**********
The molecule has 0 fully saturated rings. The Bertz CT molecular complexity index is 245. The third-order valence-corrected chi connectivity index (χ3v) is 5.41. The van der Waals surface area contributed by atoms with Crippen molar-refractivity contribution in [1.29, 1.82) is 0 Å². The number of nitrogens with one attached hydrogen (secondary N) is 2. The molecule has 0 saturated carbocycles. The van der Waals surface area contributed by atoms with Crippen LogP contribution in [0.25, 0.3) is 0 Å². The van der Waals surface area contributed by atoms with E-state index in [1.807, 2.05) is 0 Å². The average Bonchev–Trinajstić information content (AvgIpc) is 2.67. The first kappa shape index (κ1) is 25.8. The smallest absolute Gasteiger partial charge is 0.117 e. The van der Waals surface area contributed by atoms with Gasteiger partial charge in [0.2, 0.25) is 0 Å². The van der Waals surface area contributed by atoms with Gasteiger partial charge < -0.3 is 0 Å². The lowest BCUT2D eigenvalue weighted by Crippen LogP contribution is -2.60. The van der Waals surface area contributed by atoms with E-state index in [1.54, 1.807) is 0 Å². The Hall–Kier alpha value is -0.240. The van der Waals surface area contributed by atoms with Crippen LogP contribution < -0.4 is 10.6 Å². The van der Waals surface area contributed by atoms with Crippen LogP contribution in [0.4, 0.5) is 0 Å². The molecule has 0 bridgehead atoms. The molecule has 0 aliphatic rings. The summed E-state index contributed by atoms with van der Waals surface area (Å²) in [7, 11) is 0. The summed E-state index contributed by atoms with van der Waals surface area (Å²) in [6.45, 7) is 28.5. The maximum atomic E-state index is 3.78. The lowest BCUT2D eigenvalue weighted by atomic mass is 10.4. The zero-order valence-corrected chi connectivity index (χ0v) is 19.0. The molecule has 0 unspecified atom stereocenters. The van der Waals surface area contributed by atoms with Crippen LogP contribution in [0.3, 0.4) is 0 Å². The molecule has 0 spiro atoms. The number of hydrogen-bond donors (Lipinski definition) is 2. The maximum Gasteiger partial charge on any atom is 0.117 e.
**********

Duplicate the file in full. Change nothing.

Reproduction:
The molecule has 0 fully saturated rings. The Bertz CT molecular complexity index is 245. The third-order valence-corrected chi connectivity index (χ3v) is 5.41. The van der Waals surface area contributed by atoms with Crippen molar-refractivity contribution in [1.29, 1.82) is 0 Å². The number of nitrogens with one attached hydrogen (secondary N) is 2. The molecule has 0 saturated carbocycles. The van der Waals surface area contributed by atoms with Crippen LogP contribution in [0.25, 0.3) is 0 Å². The van der Waals surface area contributed by atoms with E-state index in [1.807, 2.05) is 0 Å². The average Bonchev–Trinajstić information content (AvgIpc) is 2.67. The first kappa shape index (κ1) is 25.8. The smallest absolute Gasteiger partial charge is 0.117 e. The van der Waals surface area contributed by atoms with Gasteiger partial charge in [0.2, 0.25) is 0 Å². The van der Waals surface area contributed by atoms with Gasteiger partial charge < -0.3 is 0 Å². The lowest BCUT2D eigenvalue weighted by Crippen LogP contribution is -2.60. The van der Waals surface area contributed by atoms with E-state index in [1.54, 1.807) is 0 Å². The Hall–Kier alpha value is -0.240. The van der Waals surface area contributed by atoms with Crippen LogP contribution < -0.4 is 10.6 Å². The van der Waals surface area contributed by atoms with Crippen LogP contribution in [0.4, 0.5) is 0 Å². The molecule has 0 bridgehead atoms. The molecule has 0 aliphatic rings. The summed E-state index contributed by atoms with van der Waals surface area (Å²) in [7, 11) is 0. The summed E-state index contributed by atoms with van der Waals surface area (Å²) in [6.45, 7) is 28.5. The maximum atomic E-state index is 3.78. The lowest BCUT2D eigenvalue weighted by atomic mass is 10.4. The zero-order valence-corrected chi connectivity index (χ0v) is 19.0. The molecule has 0 unspecified atom stereocenters. The van der Waals surface area contributed by atoms with Crippen LogP contribution in [0.3, 0.4) is 0 Å². The molecule has 0 spiro atoms. The number of hydrogen-bond donors (Lipinski definition) is 2. The maximum Gasteiger partial charge on any atom is 0.117 e.